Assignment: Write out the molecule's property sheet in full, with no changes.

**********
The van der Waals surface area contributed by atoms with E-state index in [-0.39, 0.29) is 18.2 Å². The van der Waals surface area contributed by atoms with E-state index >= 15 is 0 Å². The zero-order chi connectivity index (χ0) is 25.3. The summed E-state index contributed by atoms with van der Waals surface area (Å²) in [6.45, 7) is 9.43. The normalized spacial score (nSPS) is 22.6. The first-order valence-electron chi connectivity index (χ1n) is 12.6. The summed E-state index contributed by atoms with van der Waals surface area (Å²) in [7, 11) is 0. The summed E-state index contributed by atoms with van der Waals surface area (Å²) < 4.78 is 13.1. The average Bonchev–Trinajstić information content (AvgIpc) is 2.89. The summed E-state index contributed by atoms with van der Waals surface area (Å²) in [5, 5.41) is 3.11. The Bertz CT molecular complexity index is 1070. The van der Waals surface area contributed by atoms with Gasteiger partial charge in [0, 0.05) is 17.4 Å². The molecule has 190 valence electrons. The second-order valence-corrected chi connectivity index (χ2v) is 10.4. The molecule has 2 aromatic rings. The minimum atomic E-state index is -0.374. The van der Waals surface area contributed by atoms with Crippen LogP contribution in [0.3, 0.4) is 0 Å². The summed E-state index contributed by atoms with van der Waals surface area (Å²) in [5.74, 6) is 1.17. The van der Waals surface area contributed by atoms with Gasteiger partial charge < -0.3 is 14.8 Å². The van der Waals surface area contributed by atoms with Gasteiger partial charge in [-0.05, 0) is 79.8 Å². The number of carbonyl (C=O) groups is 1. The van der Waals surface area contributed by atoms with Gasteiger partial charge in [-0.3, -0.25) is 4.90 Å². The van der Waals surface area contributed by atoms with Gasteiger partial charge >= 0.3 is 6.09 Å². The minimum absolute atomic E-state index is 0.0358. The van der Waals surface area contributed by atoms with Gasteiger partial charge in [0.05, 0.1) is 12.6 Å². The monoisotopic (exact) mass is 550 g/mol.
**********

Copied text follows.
The van der Waals surface area contributed by atoms with E-state index in [-0.39, 0.29) is 18.2 Å². The van der Waals surface area contributed by atoms with E-state index >= 15 is 0 Å². The zero-order chi connectivity index (χ0) is 25.3. The summed E-state index contributed by atoms with van der Waals surface area (Å²) in [6.45, 7) is 9.43. The normalized spacial score (nSPS) is 22.6. The first-order valence-electron chi connectivity index (χ1n) is 12.6. The summed E-state index contributed by atoms with van der Waals surface area (Å²) in [7, 11) is 0. The summed E-state index contributed by atoms with van der Waals surface area (Å²) < 4.78 is 13.1. The average Bonchev–Trinajstić information content (AvgIpc) is 2.89. The summed E-state index contributed by atoms with van der Waals surface area (Å²) in [5, 5.41) is 3.11. The Bertz CT molecular complexity index is 1070. The van der Waals surface area contributed by atoms with Gasteiger partial charge in [0, 0.05) is 17.4 Å². The molecule has 190 valence electrons. The second-order valence-corrected chi connectivity index (χ2v) is 10.4. The molecule has 2 aromatic rings. The minimum atomic E-state index is -0.374. The van der Waals surface area contributed by atoms with Crippen LogP contribution in [0.3, 0.4) is 0 Å². The summed E-state index contributed by atoms with van der Waals surface area (Å²) in [5.74, 6) is 1.17. The van der Waals surface area contributed by atoms with Gasteiger partial charge < -0.3 is 14.8 Å². The van der Waals surface area contributed by atoms with Gasteiger partial charge in [-0.05, 0) is 79.8 Å². The number of carbonyl (C=O) groups is 1. The van der Waals surface area contributed by atoms with Gasteiger partial charge in [-0.3, -0.25) is 4.90 Å². The van der Waals surface area contributed by atoms with Gasteiger partial charge >= 0.3 is 6.09 Å². The minimum absolute atomic E-state index is 0.0358. The van der Waals surface area contributed by atoms with Gasteiger partial charge in [0.05, 0.1) is 12.6 Å². The monoisotopic (exact) mass is 550 g/mol.